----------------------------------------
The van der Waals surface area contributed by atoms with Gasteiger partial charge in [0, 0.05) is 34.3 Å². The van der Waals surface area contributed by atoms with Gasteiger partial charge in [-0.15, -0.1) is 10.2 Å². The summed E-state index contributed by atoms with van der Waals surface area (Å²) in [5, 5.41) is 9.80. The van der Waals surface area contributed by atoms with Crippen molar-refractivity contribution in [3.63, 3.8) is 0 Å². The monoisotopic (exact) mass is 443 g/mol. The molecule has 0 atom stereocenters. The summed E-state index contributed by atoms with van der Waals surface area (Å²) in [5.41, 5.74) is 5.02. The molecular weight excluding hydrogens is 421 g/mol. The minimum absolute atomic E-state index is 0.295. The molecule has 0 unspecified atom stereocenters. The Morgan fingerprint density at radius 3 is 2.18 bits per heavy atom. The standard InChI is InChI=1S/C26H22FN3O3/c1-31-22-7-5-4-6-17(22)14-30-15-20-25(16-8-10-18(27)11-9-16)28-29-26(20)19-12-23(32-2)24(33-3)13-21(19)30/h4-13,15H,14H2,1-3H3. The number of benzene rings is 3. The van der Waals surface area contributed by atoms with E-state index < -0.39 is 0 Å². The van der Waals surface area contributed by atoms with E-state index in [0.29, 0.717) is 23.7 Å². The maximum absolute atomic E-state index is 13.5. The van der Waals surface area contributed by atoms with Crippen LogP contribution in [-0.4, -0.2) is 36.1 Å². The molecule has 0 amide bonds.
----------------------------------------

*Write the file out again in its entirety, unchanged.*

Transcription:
The van der Waals surface area contributed by atoms with Gasteiger partial charge in [0, 0.05) is 34.3 Å². The van der Waals surface area contributed by atoms with Gasteiger partial charge in [-0.15, -0.1) is 10.2 Å². The summed E-state index contributed by atoms with van der Waals surface area (Å²) in [5, 5.41) is 9.80. The van der Waals surface area contributed by atoms with Crippen molar-refractivity contribution in [3.63, 3.8) is 0 Å². The monoisotopic (exact) mass is 443 g/mol. The molecule has 0 atom stereocenters. The summed E-state index contributed by atoms with van der Waals surface area (Å²) in [5.41, 5.74) is 5.02. The molecular weight excluding hydrogens is 421 g/mol. The minimum absolute atomic E-state index is 0.295. The molecule has 0 unspecified atom stereocenters. The Morgan fingerprint density at radius 3 is 2.18 bits per heavy atom. The standard InChI is InChI=1S/C26H22FN3O3/c1-31-22-7-5-4-6-17(22)14-30-15-20-25(16-8-10-18(27)11-9-16)28-29-26(20)19-12-23(32-2)24(33-3)13-21(19)30/h4-13,15H,14H2,1-3H3. The number of benzene rings is 3. The van der Waals surface area contributed by atoms with E-state index < -0.39 is 0 Å². The van der Waals surface area contributed by atoms with E-state index in [0.29, 0.717) is 23.7 Å². The maximum absolute atomic E-state index is 13.5. The van der Waals surface area contributed by atoms with Crippen LogP contribution in [-0.4, -0.2) is 36.1 Å². The molecule has 0 amide bonds.